THIRTY-FIVE years ago,

Paddy Chayefsky

's "Network," a satiric look at television, seemed far-fetched. The recent best-seller, "The Hunger Games," offers a futuristic view of television that also seems far-fetched.

Go fetch.

In a TV landscape that drools over pregnant teenagers, divorced harridans, bug-eating money-grubbers and morbidly obese marathon runners, it's only a matter of time before some "Survivor" doesn't or an "Amazing Race-r" races right off a cliff.

In Germany on Saturday night, a live broadcast of the game show "Wetten Dass" ("Bet It"), was halted, pre-empting an appearance by Justin Bieber (hence its inclusion in Tattle), after a 23-year-old contestant was severely injured while trying to jump over a moving car . . . driven by his father.

Whatever happened to having a catch?

Bieber tweeted: "Please pray for Samuel Koch & his family as we wait and hope for his health and safety."

Koch's stunt may have gone terribly wrong because the special shoes he was wearing for the jump, featuring a suspension system, malfunctioned.

Broadcaster ZDF said Koch's accident prompted it to cancel the show's broadcast.

Koch, who suffered multiple back injuries and fractures, underwent surgery yesterday, and his condition was initially life-threatening, the German news agency DPAD quoted the Duesseldorf hospital's Dr. Wolfgang Raab as saying.

Bieber added on Twitter that he felt sorry for not being able to perform in Germany, but "some things are more important than putting on a show. We will be back I promise."

What the Dickens

It had to happen eventually, but Oprah has finally chosen a book Tattle has read - in high school.

Great Expectations.

The talk-show host and best-seller maker selected Pip's tale along with another Charles Dickens classic, A Tale of Two Cities. The two novels are being issued in a single-bound Penguin paperback edition, with a list price of $20.

Numerous editions, however, are available, because the copyright has long expired on the 19th-century novels.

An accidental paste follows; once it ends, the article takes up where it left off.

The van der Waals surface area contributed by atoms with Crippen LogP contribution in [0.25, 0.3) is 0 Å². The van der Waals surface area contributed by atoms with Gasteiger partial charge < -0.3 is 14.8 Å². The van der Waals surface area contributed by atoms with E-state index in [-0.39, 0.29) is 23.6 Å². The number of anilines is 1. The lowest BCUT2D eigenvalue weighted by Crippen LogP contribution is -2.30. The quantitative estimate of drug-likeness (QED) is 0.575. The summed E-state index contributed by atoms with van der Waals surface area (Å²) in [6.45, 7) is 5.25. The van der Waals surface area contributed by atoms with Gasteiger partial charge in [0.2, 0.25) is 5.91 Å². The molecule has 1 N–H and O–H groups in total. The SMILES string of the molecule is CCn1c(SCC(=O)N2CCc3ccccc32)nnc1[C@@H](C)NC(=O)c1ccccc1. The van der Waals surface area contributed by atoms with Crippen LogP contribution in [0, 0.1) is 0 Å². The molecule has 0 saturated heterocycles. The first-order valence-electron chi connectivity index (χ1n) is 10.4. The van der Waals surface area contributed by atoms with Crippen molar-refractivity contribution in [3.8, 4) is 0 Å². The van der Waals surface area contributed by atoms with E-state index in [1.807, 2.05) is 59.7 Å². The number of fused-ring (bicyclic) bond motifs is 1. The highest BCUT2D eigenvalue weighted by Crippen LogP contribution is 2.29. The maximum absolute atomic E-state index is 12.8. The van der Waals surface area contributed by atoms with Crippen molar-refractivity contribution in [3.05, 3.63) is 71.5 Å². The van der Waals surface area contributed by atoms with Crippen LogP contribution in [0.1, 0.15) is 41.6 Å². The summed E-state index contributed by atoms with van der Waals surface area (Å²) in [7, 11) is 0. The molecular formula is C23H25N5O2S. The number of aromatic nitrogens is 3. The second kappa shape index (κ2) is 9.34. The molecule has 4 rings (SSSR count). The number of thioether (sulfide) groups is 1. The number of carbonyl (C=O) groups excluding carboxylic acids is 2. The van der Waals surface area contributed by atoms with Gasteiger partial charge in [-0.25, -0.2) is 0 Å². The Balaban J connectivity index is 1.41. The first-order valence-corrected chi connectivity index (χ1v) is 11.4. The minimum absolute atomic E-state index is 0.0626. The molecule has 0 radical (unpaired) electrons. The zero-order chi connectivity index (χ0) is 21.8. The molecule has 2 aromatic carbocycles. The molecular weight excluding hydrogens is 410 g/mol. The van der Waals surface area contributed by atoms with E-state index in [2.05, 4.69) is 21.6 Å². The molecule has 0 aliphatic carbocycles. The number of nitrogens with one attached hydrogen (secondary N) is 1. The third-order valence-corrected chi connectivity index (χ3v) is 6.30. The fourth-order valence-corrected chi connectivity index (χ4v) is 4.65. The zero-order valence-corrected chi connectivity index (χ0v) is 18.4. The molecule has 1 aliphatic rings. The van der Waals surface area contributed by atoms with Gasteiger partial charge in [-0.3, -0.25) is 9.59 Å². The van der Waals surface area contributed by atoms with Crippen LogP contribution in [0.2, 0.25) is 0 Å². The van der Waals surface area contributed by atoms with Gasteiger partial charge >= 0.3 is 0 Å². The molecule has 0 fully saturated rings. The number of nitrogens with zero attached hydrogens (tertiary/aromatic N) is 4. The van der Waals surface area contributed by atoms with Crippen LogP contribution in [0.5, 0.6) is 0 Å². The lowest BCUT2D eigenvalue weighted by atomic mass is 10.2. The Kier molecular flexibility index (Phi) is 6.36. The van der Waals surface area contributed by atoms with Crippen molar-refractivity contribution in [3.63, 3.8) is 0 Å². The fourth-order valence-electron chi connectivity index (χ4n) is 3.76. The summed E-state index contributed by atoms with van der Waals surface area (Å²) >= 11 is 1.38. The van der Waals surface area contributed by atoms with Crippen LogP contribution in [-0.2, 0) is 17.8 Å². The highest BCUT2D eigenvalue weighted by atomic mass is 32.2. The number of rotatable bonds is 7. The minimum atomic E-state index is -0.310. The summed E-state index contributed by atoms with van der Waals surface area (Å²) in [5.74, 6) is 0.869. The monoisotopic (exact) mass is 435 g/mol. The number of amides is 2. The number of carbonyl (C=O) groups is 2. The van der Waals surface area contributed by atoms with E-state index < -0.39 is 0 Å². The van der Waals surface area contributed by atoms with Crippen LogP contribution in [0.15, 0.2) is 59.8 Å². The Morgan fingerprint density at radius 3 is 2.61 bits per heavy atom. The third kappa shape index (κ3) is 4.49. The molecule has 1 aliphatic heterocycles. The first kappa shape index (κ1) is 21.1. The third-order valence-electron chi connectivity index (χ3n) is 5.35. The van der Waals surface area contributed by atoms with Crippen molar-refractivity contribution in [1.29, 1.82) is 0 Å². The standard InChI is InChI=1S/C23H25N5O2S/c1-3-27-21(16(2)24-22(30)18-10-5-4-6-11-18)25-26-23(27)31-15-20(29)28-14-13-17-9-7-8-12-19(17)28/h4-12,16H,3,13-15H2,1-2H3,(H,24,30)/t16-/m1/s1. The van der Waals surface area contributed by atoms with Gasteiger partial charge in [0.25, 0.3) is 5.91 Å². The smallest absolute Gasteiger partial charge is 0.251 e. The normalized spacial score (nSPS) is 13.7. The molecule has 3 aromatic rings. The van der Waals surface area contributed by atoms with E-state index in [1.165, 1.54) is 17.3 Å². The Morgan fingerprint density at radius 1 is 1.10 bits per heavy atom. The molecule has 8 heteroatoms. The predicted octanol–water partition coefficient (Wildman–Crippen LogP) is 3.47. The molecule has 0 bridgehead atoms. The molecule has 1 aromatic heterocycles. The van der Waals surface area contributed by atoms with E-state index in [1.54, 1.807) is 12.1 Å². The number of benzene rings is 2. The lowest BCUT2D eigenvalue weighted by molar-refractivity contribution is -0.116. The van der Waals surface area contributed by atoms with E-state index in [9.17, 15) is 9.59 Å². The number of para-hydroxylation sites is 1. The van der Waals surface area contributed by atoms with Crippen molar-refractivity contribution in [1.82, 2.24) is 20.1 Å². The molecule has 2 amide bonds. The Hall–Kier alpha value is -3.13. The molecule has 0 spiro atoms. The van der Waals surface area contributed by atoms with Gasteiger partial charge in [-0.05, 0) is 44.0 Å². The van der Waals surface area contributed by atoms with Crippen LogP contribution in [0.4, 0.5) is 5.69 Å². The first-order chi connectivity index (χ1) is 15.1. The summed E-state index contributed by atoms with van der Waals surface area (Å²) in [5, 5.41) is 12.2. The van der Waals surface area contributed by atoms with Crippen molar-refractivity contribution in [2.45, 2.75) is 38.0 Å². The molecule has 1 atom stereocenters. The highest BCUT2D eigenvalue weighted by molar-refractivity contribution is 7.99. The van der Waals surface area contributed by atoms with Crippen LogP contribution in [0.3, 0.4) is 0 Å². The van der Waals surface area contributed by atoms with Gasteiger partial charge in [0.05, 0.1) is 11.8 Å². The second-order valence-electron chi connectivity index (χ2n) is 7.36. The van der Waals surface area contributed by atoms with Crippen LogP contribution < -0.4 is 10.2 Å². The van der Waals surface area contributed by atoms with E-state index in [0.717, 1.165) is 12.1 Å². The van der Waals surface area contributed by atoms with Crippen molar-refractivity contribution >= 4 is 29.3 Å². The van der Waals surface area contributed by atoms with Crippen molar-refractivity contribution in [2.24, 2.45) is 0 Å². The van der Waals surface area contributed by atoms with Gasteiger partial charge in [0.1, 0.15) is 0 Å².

Great Expectations can be downloaded for free on Amazon's Kindle, for instance, which must annoy Dickens to no end, since he once was paid by the word. A Tale of Two Cities costs 99 cents on Barnes & Noble's Nook.

Oprah is to announce her selection today. Dickens will not be on the show, but if anyone could make that happen, it's Oprah.


* It feels like a Michael Jackson sequined glove is auctioned off every month, but items from the late King of Pop's stage wardrobe, including one of his famous gloves, attracted furious bidding at an auction of celebrity memorabilia in Beverly Hills.

Julien's Auctions says that a lone glove worn by Jackson during the "Bad" tour in the late 1980s sold for $330,000 at the "Icons & Idols" auction Saturday night. A jacket signed by Michael took in $96,000, and a fedora he wore onstage went for $72,000.

Other highlights from the auction were an X-ray of Albert Einstein's brain, which brought $38,750, and a pair of Marilyn Monroe's empty prescription bottles sold for $18,750.

A military-style jacket worn by John Lennon for a 1966 Life magazine photo sold for $240,000.

* Roman Polanski's "The Ghost Writer," a story of a journalist hired to write the memoirs of a British prime minister, has won the prize for best film at the European Film Awards.

Polanski, who was awarded the Silver Bear for best director at the Berlin Film Festival, also took five other key prizes at the ceremony, held in the Estonian capital, Tallinn, late Saturday.

Nominated in seven categories, the movie won the best-director prize, best actor for Ewan McGregor, and best screenwriter went jointly to Robert Harris and Polanski.

Polanski made his acceptance speech via Skype from an unknown location.

As he was finishing the movie in September 2009, he was taken into custody at the Zurich airport by Swiss police at the request of U.S. authorities to face prosecution in a 1977 child-sex case. He had to finish editing the film while in Swiss prison before being released on house arrest.

Beats making license plates.

In July, Polanski was freed after the Swiss government declined to deport him to the United States. But he still faces an Interpol warrant in 188 countries, including Estonia, that have an extradition treaty with the U.S.

* The Massachusetts Attorney General's Office has ordered comic Dane Cook's half brother and sister-in-law to pay $12 million in restitution after they pleaded guilty to stealing from him.

Darryl and Erika McCauley were accused of embezzling millions from Cook while Darryl worked as his business manager.

A spokesman for Attorney General Martha Coakley told the Portsmouth Herald that the next step is for the court to tally the couple's assets. The couple bought a home in York Beach, Maine, and also invested in a hotel and restaurant there.

* The eight-bedroom Staten Island mansion used in the 1972 mobster epic "The Godfather" is for sale for $2.9 million.

Owner James Norton says that his mother kept many artifacts from the movie, including Marlon Brando's cue cards.

The house features two fireplaces, a basement pub, a four-car garage and an inground pool.

Upon closing, the new owners will be asked to say: "In my home! In my bedroom! Where my wife sleeps . . . and my children play with their toys."

Daily News wire services contributed to this